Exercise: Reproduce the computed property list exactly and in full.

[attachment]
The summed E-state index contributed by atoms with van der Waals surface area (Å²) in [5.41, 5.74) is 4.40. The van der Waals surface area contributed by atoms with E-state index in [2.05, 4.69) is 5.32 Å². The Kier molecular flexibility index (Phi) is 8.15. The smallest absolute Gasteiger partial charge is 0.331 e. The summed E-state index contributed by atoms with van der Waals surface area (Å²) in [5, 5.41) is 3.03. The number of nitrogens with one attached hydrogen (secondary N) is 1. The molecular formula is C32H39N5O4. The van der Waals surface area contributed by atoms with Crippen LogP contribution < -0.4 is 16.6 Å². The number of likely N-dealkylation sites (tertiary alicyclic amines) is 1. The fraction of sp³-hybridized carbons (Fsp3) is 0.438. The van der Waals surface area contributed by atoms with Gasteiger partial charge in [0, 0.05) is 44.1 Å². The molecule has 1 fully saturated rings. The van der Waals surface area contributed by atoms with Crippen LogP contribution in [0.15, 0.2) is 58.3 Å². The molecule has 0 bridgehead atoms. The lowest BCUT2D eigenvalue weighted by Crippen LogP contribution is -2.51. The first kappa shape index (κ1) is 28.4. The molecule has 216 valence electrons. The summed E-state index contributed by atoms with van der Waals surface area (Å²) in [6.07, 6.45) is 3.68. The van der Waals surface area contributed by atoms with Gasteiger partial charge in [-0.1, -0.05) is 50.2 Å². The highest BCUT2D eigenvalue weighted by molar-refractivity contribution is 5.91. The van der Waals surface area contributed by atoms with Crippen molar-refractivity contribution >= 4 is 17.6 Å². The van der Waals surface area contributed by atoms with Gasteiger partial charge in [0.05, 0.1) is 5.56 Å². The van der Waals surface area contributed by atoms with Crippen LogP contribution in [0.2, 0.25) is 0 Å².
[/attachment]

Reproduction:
The summed E-state index contributed by atoms with van der Waals surface area (Å²) in [5.41, 5.74) is 4.40. The van der Waals surface area contributed by atoms with E-state index in [2.05, 4.69) is 5.32 Å². The Kier molecular flexibility index (Phi) is 8.15. The smallest absolute Gasteiger partial charge is 0.331 e. The summed E-state index contributed by atoms with van der Waals surface area (Å²) in [5, 5.41) is 3.03. The number of nitrogens with one attached hydrogen (secondary N) is 1. The molecular formula is C32H39N5O4. The van der Waals surface area contributed by atoms with Crippen LogP contribution < -0.4 is 16.6 Å². The number of likely N-dealkylation sites (tertiary alicyclic amines) is 1. The fraction of sp³-hybridized carbons (Fsp3) is 0.438. The van der Waals surface area contributed by atoms with Gasteiger partial charge in [0, 0.05) is 44.1 Å². The molecule has 1 fully saturated rings. The van der Waals surface area contributed by atoms with Crippen LogP contribution in [0.15, 0.2) is 58.3 Å². The molecule has 0 bridgehead atoms. The lowest BCUT2D eigenvalue weighted by Crippen LogP contribution is -2.51. The first kappa shape index (κ1) is 28.4. The molecule has 216 valence electrons. The summed E-state index contributed by atoms with van der Waals surface area (Å²) in [6.07, 6.45) is 3.68. The van der Waals surface area contributed by atoms with Gasteiger partial charge in [-0.1, -0.05) is 50.2 Å². The highest BCUT2D eigenvalue weighted by molar-refractivity contribution is 5.91. The van der Waals surface area contributed by atoms with Crippen molar-refractivity contribution >= 4 is 17.6 Å². The van der Waals surface area contributed by atoms with Gasteiger partial charge in [0.05, 0.1) is 5.56 Å². The van der Waals surface area contributed by atoms with Crippen LogP contribution in [0.2, 0.25) is 0 Å².